Globe Made of Ostrich Eggs May Be World’s Oldest
A globe that may be the world's oldest is seen in this photo provided by The Washington Map Society. The globe, dated 1504, is about the size of a grapefruit, and is engraved on two conjoined halves of ostrich eggs. The egg has no name engraved on it, so its maker is unknown. This view shows Europe, northern Africa and the Mideast. Illustrates GLOBE (category a), by Meeri Kim (c) 2013, The Washington Post. Moved Monday, Aug. 19, 2013. (MUST CREDIT: The Washington Map Society)
A globe that may be the world's oldest is seen in this photo provided by The Washington Map Society. The globe, dated 1504, is about the size of a grapefruit, and is engraved on two conjoined halves of ostrich eggs. In this view North America is depicted on the globe as a group of scattered islands. Illustrates GLOBE (category a), by Meeri Kim (c) 2013, The Washington Post. Moved Monday, Aug. 19, 2013. (MUST CREDIT: The Washington Map Society)
Washington — An Austrian collector has found what may be the oldest globe, dated 1504, to depict the New World, engraved with immaculate detail on two conjoined halves of ostrich eggs.
The globe, about the size of a grapefruit, is labeled in Latin and includes what were considered exotic territories such as Japan, Brazil and Arabia. North America is depicted as a group of scattered islands. The globe’s lone sentence, above the coast of Southeast Asia, is “Hic Sunt Dracones.”
“ ‘Here be dragons,’ a very interesting sentence,” said Thomas Sander, editor of the Portolan, the journal of the Washington Map Society. The journal on Monday published a comprehensive analysis of the globe by collector Stefaan Missinne. “In early maps, you would see images of sea monsters; it was a way to say, ‘There’s bad stuff out there.’ ”
The only other map or globe on which this specific phrase appears is what can arguably be called the egg’s twin: the copper Hunt-Lenox Globe, dated around 1510 and housed by the Rare Book Division of the New York Public Library. Before the egg, the copper globe had been the oldest one known to show the New World. The two contain remarkable similarities.
After comparing the two globes, Missinne concluded that the Hunt-Lenox Globe is a cast of the engraved ostrich egg. Many minute details, such as the lines and contours of the egg’s territories, oceans and script, match those on the well-studied Hunt-Lenox Globe.
The egg’s shape is slightly irregular, while the copper globe is a perfect sphere. Also, the markings around the equator of the egg, where the halves are joined, appear quite muddled.
Missinne argues that the egg has shrunk and warped over time, and he confirmed a loss in shell density by using computed tomography. He also says the halves were cast separately, then joined later with a type of glue that obscured the engraving around the equator.
The egg, whose owner remains anonymous, was purchased in 2012 at the London Map Fair from a dealer who said it had been part of an important European collection for decades, according to Missinne. From there, Missinne, a real estate project developer originally from Belgium, consulted more than 100 scholars and experts in his year-long analysis of the globe.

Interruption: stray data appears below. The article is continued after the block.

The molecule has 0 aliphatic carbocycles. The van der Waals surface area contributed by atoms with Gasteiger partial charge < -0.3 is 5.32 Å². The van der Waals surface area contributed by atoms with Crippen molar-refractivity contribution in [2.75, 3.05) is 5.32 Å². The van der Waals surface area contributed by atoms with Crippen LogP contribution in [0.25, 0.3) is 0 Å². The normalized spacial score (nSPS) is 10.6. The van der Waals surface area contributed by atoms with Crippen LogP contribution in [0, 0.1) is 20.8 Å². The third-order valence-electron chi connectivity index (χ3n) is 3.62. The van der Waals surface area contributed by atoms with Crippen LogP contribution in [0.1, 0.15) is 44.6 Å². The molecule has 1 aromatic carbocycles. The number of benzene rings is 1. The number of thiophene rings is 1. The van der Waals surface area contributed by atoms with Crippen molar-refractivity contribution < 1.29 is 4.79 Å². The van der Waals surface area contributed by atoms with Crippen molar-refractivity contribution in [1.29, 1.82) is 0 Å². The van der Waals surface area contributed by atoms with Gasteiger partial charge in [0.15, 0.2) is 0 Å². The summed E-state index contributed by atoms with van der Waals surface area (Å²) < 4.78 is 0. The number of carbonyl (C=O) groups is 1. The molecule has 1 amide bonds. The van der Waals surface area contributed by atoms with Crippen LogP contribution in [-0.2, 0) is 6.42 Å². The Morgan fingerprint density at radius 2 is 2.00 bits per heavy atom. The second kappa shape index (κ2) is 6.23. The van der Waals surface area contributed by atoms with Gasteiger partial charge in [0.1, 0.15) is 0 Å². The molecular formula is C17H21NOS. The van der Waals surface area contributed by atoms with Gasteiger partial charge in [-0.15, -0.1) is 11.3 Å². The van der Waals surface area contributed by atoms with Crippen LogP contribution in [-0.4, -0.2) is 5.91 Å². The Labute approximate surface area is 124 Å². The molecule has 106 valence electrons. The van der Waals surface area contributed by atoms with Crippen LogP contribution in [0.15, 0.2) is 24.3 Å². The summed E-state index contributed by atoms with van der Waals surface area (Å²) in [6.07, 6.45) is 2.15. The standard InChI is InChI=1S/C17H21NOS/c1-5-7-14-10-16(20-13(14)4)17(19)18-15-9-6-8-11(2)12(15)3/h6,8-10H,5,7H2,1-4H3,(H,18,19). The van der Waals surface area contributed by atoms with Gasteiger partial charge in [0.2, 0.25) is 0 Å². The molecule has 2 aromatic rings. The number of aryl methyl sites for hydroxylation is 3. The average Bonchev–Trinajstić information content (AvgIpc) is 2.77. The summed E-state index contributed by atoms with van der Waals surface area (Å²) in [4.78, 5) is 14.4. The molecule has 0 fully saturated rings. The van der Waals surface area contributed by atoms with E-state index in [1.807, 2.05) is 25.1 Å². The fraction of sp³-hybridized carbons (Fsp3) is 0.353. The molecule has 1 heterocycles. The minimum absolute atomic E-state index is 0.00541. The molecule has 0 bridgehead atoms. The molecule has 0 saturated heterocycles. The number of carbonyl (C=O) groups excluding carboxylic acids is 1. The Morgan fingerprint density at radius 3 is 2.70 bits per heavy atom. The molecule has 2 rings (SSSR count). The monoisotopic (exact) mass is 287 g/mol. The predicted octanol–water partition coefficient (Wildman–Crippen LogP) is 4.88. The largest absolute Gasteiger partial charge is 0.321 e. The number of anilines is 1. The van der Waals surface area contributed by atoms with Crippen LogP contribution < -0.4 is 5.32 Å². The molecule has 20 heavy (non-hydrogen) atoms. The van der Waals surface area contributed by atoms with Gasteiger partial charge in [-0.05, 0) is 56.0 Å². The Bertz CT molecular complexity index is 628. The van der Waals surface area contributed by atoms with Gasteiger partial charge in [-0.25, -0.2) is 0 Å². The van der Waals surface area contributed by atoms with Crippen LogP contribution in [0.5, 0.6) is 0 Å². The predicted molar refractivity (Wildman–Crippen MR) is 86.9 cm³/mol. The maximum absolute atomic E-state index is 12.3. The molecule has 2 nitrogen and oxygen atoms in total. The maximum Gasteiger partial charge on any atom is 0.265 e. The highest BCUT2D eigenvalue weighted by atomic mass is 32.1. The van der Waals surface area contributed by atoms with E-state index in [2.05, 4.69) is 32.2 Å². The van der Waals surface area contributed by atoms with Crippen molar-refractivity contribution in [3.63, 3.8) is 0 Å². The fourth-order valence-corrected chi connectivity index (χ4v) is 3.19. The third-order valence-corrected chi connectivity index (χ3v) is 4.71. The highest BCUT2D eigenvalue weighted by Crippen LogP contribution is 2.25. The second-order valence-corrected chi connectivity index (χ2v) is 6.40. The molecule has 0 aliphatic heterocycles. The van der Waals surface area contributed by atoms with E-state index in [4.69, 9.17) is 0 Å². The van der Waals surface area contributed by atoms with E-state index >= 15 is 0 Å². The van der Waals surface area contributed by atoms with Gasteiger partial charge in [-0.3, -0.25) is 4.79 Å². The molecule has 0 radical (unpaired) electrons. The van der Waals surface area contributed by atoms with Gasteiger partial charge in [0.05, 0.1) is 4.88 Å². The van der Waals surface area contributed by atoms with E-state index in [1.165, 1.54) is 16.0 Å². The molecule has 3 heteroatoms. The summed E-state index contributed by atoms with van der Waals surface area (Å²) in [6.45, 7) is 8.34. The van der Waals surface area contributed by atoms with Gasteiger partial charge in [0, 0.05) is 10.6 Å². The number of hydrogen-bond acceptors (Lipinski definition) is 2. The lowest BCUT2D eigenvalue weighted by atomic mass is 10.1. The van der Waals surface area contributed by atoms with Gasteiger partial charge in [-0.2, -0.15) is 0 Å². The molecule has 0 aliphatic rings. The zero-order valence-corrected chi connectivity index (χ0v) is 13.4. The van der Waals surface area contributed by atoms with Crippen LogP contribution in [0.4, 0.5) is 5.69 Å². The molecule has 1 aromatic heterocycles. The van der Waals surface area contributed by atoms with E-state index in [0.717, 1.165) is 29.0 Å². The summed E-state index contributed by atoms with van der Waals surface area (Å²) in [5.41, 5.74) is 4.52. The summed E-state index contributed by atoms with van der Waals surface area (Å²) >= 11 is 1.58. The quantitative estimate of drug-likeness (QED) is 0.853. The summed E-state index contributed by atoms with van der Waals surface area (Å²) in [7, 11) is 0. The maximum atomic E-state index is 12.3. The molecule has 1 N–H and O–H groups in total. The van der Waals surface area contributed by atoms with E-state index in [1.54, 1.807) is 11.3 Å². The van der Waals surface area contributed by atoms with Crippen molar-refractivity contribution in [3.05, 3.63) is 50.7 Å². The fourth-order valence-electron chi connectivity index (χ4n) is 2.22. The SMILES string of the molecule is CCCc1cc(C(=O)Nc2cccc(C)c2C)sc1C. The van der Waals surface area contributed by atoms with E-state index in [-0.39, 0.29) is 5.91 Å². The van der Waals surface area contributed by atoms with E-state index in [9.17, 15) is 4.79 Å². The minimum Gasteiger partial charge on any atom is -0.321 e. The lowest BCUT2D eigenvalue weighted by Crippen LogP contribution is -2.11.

“He’s put about five years of research into one year,” said Sander, who called Missinne’s journey “an incredible detective story.”
Missinne, 53, developed his passion for collecting exotic and rare objects 20 years ago, when he bought his first antique map — an 18th-century copper engraving of northern Germany — without knowing its origins and went on an investigation to find out more about it.
“From prints and maps you come to globes, and from globes you come to other artifacts including art-chamber objects like this ostrich-egg globe,” he said.
Missinne speculated that the globe could have loose connections to the workshop of Leonardo da Vinci, based on the etching of an Indian Ocean ship similar to one by an artist well-acquainted with Leonardo.
The egg has no name engraved on it, so the maker is unknown. But Sander thinks that someone from Leonardo’s era consolidated knowledge from travelers and made the globe for an Italian noble family.
“In that time period, the ostrich was quite the animal, and it was a big thing for the noble people to have ostriches in their back gardens,” Sander said.
The globe passed from family to family, and after World War II, like many other precious artifacts, it was sold during times of economic crisis, Sander and Missinne said.
Other scholars who have heard about the egg said they find Missinne’s work impressive but want him to provide more details.
“Where this thing comes from needs to be clarified,” said Chet Van Duzer of the John Carter Brown Library in Providence, R.I., an expert in Renaissance cartography. “It is an exciting discovery, no question, but I also think that more testing should be done.”
John Hessler of the Library of Congress said he saw “a couple red flags that popped up” while reading Missinne’s paper. He has heard from a number of sources that Missinne is actually the anonymous owner of the globe, raising a possible conflict of interest, given that Missinne is touting the importance of the discovery.
Missinne declined to comment on whether he owns the globe.
Washington Map Society board member Jeffrey Katz said as long as the scholarly aspect is there, it doesn’t matter whether the author of the study is also the owner of the globe.
“If he’s the owner, more power to him; if he isn’t the owner, same thing,” Katz said.
And while Hessler said he finds the globe interesting, “the Leonardo connection is pure nonsense.” Duzer agreed that the link is “tenuous in the extreme.”
Hessler described two types of people in the rare-book and map world: those who get overly excited at any new finding and those who are more skeptical. “I tend to be on the skeptical side,” he said.